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After a Semifinals appearance from C9 at Worlds 2018 and a Finals appearance from TL at MSI 2019, expectations for NA are as high as they’ve ever been.
The most emotional I’ve ever seen Huni after a loss was not when KOO Tigers knocked Fnatic out of Worlds in 2015, or when Cloud9 kept Immortals from going to Worlds in 2016, or when Samsung Galaxy won against SK Telecom T1 in a 3-0 set in the 2017 Worlds Finals. It was after Clutch lost to Team Liquid in Game 5 of this year’s Summer Split Semifinals. Out of all those matches, this one had the fewest consequences: CG still had to play in Detroit (and went on to lose against Counter Logic Gaming in the third place match), and they could still qualify for Worlds (which they did, in part by winning the rematch against CLG in the Regional Qualifiers). But it was after this game, and not the others, that I first saw Huni actually, truly cry on camera.
We know the body language of the loser’s pose: eyes squeezed shut, hands clasped over your face, as if sealing off words you’d regret saying, as if pressing your breath back into your body, as if praying. No other player in the LCS does it quite as well as Huni. In 2015 when he was plucked from Korea with little to no English skills, he conveyed through his body what he couldn’t with words, channeling his charisma into shoulder shimmies and cackles that made him so iconic you can find gifs of his face in the most unexpected places, like Neil Degrasse Tyson’s Twitter. In 2019, a lot of things have changed for Huni. He is no longer the little brother depending on Reignover to translate for him, and his English is so good that he can help translate for a less fluent teammate (as fate would have it, also his jungler). But maybe he is still at his most eloquent when words fail him, when you have to read his emotions from his body language alone. When we, like his teammates, can only watch on helplessly as he sobs into his hands after a loss.
For years, Huni’s career has been a series of ever-escalating pressure points. He went from being the novelty Korean import in EU to headlining as the one-two punch of a newly formed Immortals in NA to starting as a top laner for the greatest League of Legends team in the world. But a funny thing happened to Huni: the greater heights he climbed, the more we doubted him. At some point we stopped talking about him as a rising star and instead watched to see when he would fall. We tallied the marks against him: he wasn’t able to bring IMT to Worlds, he wasn’t able to win Worlds on SKT, he didn’t get anywhere with Echo Fox. Maybe, as the business world would say, Huni was promoted to his greatest level of incompetence. Or maybe, as someone more eloquent than I once wrote, “potential is a promise that you break to yourself.”
When we talk about Huni’s career, we talk in fairytales. There are the ones that never came true—like SKT winning in 2017 (and they lived on, happily ever after)—and the cautionary tales—like Huni becoming yet another wasted Korean import in LCS (don’t go into the woods of NA!). But in 2019, the fairytale isn’t Huni the carry, or Huni the magic bullet. Instead, the fairytale is Clutch. It’s the ninth place finish in Spring to being in Playoffs in Summer. It’s Cody Sun deathless for seven games. Damonte on Qiyana. Lira finally making it to Worlds after six years of grinding. It’s the unlikely run through the Regional Qualifiers, the first non-C9 team that the LCS gauntlet has sent through since its creation in 2015.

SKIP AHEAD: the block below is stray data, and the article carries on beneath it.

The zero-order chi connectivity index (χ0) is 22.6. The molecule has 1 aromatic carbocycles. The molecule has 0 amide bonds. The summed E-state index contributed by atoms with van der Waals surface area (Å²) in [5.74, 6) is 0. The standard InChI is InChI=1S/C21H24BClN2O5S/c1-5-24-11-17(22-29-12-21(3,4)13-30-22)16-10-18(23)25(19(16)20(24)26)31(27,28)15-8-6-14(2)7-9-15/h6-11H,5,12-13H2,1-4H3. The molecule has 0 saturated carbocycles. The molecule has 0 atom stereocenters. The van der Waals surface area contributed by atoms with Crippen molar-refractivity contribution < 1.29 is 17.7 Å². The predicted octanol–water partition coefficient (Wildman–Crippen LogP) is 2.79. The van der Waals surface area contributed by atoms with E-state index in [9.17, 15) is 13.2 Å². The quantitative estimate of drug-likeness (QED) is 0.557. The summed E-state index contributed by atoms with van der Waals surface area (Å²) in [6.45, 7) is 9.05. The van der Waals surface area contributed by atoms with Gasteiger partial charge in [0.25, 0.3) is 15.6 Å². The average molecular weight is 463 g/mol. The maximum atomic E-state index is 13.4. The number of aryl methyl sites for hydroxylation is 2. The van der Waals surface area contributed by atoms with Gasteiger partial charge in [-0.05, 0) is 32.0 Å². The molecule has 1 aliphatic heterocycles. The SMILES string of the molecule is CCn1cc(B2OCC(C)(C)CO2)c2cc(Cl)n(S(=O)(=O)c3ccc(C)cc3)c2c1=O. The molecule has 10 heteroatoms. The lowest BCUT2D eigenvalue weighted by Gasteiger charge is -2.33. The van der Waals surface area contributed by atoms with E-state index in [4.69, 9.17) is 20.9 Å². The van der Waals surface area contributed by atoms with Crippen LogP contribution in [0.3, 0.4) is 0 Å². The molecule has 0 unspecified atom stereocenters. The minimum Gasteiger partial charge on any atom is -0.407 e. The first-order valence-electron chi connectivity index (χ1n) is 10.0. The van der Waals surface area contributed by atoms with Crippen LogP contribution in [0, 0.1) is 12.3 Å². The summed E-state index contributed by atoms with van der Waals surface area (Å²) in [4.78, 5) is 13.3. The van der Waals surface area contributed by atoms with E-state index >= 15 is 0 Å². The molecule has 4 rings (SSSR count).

Through playoffs and the gauntlet, CG played every game as if it would be their last: the last together, the last on this roster, the last of their careers. Each game was a magic spell, and as long as they kept playing, it would never break. I believe there was magic in CG for those final days of summer. I think it turned back time for Huni and made him forget for a minute the frustrations of 2016 and 2018. In the post-match interview with Ovilee, Huni promised to “crash” Khan and Clid, and boasts that he will be the best top laner at Worlds. For those few minutes, it was like glimpsing the past, at the ghost of FNC Huni coming out to play.
I don’t know if Huni’s brashness these days is an act, or if he’s ever haunted by the top laner we thought he’d become when he debuted in 2015. He was a cocky trainee on Samsung’s third squad, who greeted 2014 Fnatic by trashing them in a scrim. That Huni knew he was going to be the best in the world someday, just as long as someone gave him a chance. That’s the spirit that is reincarnated through CG. It’s a team that will ask for forgiveness, not for permission, a team that knows its place and believes that place to be at the top. “I know we are the best team in NA,” Damonte tells his team backstage in Detroit without a single hint of hesitation in his voice. “We deserve to be at Worlds. That’s how I feel. We can do it.”